IN DICKENS'S LONDON
head, "long after the 'Pickwick Papers' were written, so men who knew him have told me. You see, he lived not very far from here when he was a boy—over in Lant Street, near Guy's, and this old courtyard was one of his favourite resorts. That was his table over by the window. The Dickens' Fellowship Club located it for me. They come every year and have dinner—generally on his birthday—and then it's nothing but 'Mr. Dickens' all over the place."
It was easy to follow her—I had only to suggest a name or an incident and she was off. And she was good to look at as she talked—a hearty, well-built, alert woman, ruddy and strong, with an air about her of being in charge, of letting nothing in the management of the house slip by unnoticed, and of always being concerned about your comfort. "I should so love to have seen him," she continued. "I've seen a lot of men in my time (she is still single) but there is no one I'd rather have met than Mr. Dickens, and I've been here nearly thirty-five years." I made an incredulous movement with my eyelids, and in explanation suggested: "You must have been a child when you came." "No," she laughed, "I was in my best dancing days."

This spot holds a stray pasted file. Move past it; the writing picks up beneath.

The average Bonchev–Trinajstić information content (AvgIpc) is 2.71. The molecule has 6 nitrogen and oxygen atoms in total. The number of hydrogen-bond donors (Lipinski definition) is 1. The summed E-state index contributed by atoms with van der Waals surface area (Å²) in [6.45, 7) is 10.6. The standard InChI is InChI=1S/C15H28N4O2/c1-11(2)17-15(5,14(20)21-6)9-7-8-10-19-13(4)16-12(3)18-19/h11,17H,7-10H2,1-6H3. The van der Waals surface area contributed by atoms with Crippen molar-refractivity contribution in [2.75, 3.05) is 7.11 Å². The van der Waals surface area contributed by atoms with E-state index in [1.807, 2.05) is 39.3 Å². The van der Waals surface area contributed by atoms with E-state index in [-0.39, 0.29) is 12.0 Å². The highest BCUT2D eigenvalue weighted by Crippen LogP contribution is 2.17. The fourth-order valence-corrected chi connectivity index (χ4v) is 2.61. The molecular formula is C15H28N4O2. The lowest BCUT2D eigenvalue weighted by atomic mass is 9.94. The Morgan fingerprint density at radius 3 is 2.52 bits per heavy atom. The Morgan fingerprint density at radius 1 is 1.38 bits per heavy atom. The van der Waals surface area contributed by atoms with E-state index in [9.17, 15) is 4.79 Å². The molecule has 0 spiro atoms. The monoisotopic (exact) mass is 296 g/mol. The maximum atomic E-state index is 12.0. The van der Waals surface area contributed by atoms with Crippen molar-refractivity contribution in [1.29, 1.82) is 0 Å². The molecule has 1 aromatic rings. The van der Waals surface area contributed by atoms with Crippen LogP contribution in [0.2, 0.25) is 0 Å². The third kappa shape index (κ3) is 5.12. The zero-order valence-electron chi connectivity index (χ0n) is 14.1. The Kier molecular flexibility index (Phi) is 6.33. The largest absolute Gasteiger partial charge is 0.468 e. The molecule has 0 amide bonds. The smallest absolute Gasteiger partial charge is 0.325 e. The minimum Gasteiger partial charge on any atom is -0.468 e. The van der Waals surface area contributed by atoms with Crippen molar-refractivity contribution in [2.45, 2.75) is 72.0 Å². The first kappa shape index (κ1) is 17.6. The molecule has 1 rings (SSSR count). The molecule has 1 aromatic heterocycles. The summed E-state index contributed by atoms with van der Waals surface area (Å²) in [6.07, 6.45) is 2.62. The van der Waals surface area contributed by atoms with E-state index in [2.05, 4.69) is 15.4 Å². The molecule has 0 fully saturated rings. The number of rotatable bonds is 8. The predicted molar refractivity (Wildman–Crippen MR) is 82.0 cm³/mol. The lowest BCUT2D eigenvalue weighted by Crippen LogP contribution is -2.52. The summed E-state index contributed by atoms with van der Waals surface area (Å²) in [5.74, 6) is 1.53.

That is as near as I came to her age, but I can say confidentially, whatever it was, "she didn't look it."
"When you finish your coffee come up-stairs with me," she broke in again, removing a Cheshire cheese as big as a bandbox in answer to a call for a portion of its contents from the next pew, "and I'll show you the room where Miss Wardle passed the night when she ran off with Alfred Jingle, and the room where Mr. Perker settled the affair for one